The Vatican has announced it will host an “Evolution Congress” as a part of the Pontifical Council for Culture’s “Science, Technology and the Ontological Quest” project. This is to mark the 150th anniversary of Darwin’s landmark work, The Origin of Species.
Phillip Sloan, a professor at Notre Dame, told the press conference the evolution debate, “especially in the United States, has been taking place without a strong Catholic presence … and the discourse has suffered accordingly.”
See? They’re here to help! And you can tell they’re serious because they are planning to exclude creationists and “intelligent design” advocates (but I repeat myself). After all, these religionists are intellectually respectable, unlike all those biblical literalists:
Jesuit Father Marc Leclerc, a philosophy professor at the Gregorian, told Catholic News Service Sept. 16 that organizers “wanted to create a conference that was strictly scientific” and that discussed rational philosophy and theology along with the latest scientific discoveries.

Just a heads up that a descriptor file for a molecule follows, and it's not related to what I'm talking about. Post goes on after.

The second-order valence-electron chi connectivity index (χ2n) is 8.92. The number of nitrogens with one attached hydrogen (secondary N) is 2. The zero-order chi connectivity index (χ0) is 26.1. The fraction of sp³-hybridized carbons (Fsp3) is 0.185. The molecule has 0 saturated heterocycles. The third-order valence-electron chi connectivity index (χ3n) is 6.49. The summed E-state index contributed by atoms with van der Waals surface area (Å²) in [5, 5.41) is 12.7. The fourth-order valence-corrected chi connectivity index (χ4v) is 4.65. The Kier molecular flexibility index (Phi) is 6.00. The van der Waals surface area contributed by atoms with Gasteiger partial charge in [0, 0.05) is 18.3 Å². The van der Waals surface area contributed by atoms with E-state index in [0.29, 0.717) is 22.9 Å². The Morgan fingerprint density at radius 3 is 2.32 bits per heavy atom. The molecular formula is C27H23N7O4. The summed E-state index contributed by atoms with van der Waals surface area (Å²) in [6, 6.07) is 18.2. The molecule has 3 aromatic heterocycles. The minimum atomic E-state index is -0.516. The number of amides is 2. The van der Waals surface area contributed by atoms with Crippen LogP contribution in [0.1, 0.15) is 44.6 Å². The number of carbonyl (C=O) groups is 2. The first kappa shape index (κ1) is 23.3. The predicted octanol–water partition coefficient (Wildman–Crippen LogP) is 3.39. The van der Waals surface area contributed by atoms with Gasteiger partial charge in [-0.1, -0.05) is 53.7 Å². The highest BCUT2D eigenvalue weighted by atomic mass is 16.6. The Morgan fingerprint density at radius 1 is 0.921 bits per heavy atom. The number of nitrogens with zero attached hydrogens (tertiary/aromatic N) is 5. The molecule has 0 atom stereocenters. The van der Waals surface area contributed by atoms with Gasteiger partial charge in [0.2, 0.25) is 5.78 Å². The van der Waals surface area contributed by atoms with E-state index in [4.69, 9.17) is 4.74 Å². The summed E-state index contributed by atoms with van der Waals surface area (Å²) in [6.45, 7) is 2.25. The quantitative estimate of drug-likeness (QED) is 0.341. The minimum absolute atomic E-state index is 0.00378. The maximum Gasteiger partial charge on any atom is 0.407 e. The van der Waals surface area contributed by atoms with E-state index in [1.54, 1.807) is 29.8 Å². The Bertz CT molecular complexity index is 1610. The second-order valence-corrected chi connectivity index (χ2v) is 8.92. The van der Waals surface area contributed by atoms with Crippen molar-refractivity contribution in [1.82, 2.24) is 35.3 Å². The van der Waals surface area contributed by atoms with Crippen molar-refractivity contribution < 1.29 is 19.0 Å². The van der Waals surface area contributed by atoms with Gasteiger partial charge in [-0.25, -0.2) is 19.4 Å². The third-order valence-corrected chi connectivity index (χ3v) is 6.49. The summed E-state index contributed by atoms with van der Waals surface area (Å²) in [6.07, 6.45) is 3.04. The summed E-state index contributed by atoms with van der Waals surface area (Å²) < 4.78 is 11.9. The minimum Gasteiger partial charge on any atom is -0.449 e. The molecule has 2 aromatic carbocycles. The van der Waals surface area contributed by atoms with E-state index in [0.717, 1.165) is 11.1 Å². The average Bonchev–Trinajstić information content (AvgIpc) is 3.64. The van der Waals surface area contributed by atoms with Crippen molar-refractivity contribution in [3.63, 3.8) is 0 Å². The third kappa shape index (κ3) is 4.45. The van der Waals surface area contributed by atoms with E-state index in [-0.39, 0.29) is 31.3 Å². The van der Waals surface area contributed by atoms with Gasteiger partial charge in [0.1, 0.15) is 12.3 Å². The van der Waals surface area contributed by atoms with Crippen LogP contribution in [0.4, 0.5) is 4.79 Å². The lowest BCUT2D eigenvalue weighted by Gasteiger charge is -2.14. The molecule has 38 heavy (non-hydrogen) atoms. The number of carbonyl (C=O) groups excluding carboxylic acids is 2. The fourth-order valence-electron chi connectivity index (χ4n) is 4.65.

He said arguments “that cannot be critically defined as being science, or philosophy or theology did not seem feasible to include in a dialogue at this level and, therefore, for this reason we did not think to invite” supporters of creationism and intelligent design.
(Yes, it isn’t obvious how ID Creationism isn’t theological, being a product of religious dogma.) But here’s what should be catching everyone’s attention: they also said that “the other extreme of the evolution debate — proponents of an overly scientific conception of evolution and natural selection — also were not invited.”
Of course. We wouldn’t want our science to be too scientific at a “strictly scientific” conference, would we? What a charade.